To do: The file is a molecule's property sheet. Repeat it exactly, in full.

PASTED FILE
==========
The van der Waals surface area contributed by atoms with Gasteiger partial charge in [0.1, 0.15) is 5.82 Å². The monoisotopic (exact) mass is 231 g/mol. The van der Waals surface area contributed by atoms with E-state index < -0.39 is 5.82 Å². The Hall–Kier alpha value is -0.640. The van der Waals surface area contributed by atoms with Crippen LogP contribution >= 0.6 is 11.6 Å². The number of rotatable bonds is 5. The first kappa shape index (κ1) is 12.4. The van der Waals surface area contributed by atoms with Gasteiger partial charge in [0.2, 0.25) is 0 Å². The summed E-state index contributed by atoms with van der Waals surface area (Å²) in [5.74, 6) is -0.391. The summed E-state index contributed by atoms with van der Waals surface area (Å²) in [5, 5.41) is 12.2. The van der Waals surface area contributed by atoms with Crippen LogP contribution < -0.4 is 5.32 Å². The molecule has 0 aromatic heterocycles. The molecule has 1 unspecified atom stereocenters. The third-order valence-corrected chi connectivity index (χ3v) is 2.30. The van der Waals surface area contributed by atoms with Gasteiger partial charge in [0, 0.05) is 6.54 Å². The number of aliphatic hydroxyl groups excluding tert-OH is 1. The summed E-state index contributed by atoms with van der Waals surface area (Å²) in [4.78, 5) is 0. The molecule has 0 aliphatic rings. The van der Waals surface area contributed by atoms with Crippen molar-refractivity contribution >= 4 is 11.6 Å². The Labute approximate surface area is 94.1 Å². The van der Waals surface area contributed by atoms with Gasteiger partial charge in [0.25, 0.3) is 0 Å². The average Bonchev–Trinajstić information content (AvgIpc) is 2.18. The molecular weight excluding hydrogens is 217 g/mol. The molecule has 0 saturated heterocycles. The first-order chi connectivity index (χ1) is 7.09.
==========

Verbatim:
The van der Waals surface area contributed by atoms with Gasteiger partial charge in [0.1, 0.15) is 5.82 Å². The monoisotopic (exact) mass is 231 g/mol. The van der Waals surface area contributed by atoms with E-state index < -0.39 is 5.82 Å². The Hall–Kier alpha value is -0.640. The van der Waals surface area contributed by atoms with Crippen LogP contribution >= 0.6 is 11.6 Å². The number of rotatable bonds is 5. The first kappa shape index (κ1) is 12.4. The van der Waals surface area contributed by atoms with Gasteiger partial charge in [0.2, 0.25) is 0 Å². The summed E-state index contributed by atoms with van der Waals surface area (Å²) in [5.74, 6) is -0.391. The summed E-state index contributed by atoms with van der Waals surface area (Å²) in [5, 5.41) is 12.2. The van der Waals surface area contributed by atoms with Crippen LogP contribution < -0.4 is 5.32 Å². The molecule has 0 aromatic heterocycles. The molecule has 1 unspecified atom stereocenters. The third-order valence-corrected chi connectivity index (χ3v) is 2.30. The van der Waals surface area contributed by atoms with Gasteiger partial charge in [0, 0.05) is 6.54 Å². The number of aliphatic hydroxyl groups excluding tert-OH is 1. The summed E-state index contributed by atoms with van der Waals surface area (Å²) in [4.78, 5) is 0. The molecule has 0 aliphatic rings. The van der Waals surface area contributed by atoms with Crippen molar-refractivity contribution >= 4 is 11.6 Å². The Labute approximate surface area is 94.1 Å². The van der Waals surface area contributed by atoms with Gasteiger partial charge in [0.25, 0.3) is 0 Å². The average Bonchev–Trinajstić information content (AvgIpc) is 2.18. The molecular weight excluding hydrogens is 217 g/mol. The molecule has 0 saturated heterocycles. The first-order chi connectivity index (χ1) is 7.09.